I do not normally follow in detail the proceedings of the General Synod of the Church of England. But there was something which caught my eye in one of the commentaries made by a conservative evangelical member of that body. Rob Munro, a representative from the Chester diocese and a member of the conservative body, the Church Society wrote a reaction to the recent Synod in York. He was particularly concerned about what he perceived to be the declining influence of the evangelical bloc within the Synod. He suggested that, politically speaking, the centre ground of General Synod has shifted away from the biblical position on topics to do with sexuality etc. In other words, the perspective of the bulk of Synod members no longer identifies with the well-rehearsed conservative positions on these matters. I read this comment alongside another hint that things are changing in General Synod. It seems that when certain well-known conservative individuals stand up to rehearse their predictable positions, they were sometimes being greeted with ‘noises of unhappiness and booing’. This behaviour was deemed to be unhelpful to the conduct of Synod.
I have reflected on these two pieces of information about what might be going on in the Church of England Synod. Obviously, I was not present to hear the ‘noises of unhappiness’. I am however able to reflect on why people might begin to express their feelings in this way. One of the features of the conservative position on issues like same-sex marriage and the ordination of same-sex individuals is that it is completely unchanging. The spokesmen for the conservative groups in Synod will quote the same bible passages and repeat the same arguments over and over again. Obviously, there are differences among the proponents of the conservative evangelical bloc, but the actual individuals who support these views will not want to shift from personal positions they have in some cases held for decades.
How do we react to a person who never varies in their strongly held opinions? The first thing that happens is that we become bored when we have to listen to the same arguments rehearsed again and again. We hear the argument but, because we know exactly what is coming next, our willingness to listen carefully is compromised. Listening to an apologist for the conservative position over same-sex marriage creates the same effect on me as having to listen to listen to Easyjet cabin crew explain safety measure before take-off. The noises of unhappiness and booing during the speech of such a Synod spokesman as Andrea Minchiello Williams may be simply the sounds of boredom rather than disagreement. The hearers have heard identical arguments being rehearsed so many times before that their reaction is now to feel bored and dispirited.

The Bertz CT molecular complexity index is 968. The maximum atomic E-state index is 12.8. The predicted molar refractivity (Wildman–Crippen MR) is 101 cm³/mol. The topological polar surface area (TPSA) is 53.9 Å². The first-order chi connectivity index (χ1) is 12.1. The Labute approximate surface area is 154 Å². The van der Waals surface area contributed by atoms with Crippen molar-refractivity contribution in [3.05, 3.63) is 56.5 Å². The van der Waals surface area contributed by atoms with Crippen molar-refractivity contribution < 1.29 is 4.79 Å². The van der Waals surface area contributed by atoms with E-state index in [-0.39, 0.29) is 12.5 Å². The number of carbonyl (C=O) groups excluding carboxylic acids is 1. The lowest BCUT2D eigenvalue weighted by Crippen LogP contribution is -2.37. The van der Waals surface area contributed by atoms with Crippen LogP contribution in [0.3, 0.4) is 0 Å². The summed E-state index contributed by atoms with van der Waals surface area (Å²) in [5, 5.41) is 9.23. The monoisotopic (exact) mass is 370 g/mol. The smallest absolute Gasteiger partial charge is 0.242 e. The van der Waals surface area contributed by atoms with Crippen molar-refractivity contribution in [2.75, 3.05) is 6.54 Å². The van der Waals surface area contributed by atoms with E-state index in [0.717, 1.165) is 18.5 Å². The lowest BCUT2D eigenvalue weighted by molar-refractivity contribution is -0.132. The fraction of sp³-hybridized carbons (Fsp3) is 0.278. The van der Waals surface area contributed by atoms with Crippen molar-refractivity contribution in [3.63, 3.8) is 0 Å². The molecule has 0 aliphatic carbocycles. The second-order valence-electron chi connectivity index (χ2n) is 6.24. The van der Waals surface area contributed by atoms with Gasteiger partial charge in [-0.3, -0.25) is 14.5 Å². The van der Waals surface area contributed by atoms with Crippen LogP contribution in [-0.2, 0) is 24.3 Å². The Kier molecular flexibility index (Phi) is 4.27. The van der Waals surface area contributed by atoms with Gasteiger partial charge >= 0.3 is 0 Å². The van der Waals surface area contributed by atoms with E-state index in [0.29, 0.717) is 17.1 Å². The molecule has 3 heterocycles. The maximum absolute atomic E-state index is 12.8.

The arguments from Scripture over gay ordination and all the other things that divide evangelicals from other Christians do need to be heard and the debate is necessary for the church to conduct. The issue in Synod at York at the beginning of July 2017 was not about the value or otherwise of the conservative position on these things. The problem for the evangelical bloc is whether their arguments on these topics have started to sound like a gramophone record which has got stuck. The same words are being repeated again and again with decreasing impact. This repetition has now created a sense of tedium in the listener so that the core message is no longer easily heard.
I personally will always be suspicious of a version of truth which is presented to me through endless repetition. This is because my understanding of the Christian faith has never worked like this. The things that I was taught at theological college almost 50 years ago are by no means the only truths that I have to offer. If they were I am sure that I would by now be utterly bored in endlessly repeating them. What is true for me is that the Christian faith constantly grows and deepens. There are all the time new insights that I obtain through reading and exposure to fresh experiences. Last week at the conference I was attending, an acquaintance introduced me to a writer that I have never heard of. She had heard me speak about power issues in the church and thought that this writer, Carter Heyward, would help me to clarify my thought on these matters. Reading new ideas, grappling with fresh insights is the way that my faith is not in danger of becoming utterly blighted by stale repetition. As it is, I allow myself to explore across cultures and centuries looking for new ways in which to articulate old and traditional truths.
As I write these words I am reminded of a Sydney Carter song. He writes about travelling from the old to the new. The old, the traditional, is not cancelled or destroyed by the new. It is however constantly transformed and changed. As far as the Christian faith is concerned there is always, as far as I can understand, a constant process of travelling. As we travel we allow new insights, new understandings and impressions to enthral us along the way. Without it we would be easily tempted to be among those who prompted ‘the noises of unhappiness and booing’. Boredom is never meant to be part of our understanding of the Christian faith. We certainly don’t want to be guilty of spreading such staleness and repetitiveness to others. The hints that this version of the Christian faith seems to be on the way out within parts of Anglicanism is to be welcomed. The Church of England and its General Synod is far healthier with less in the way of repetition and tedium.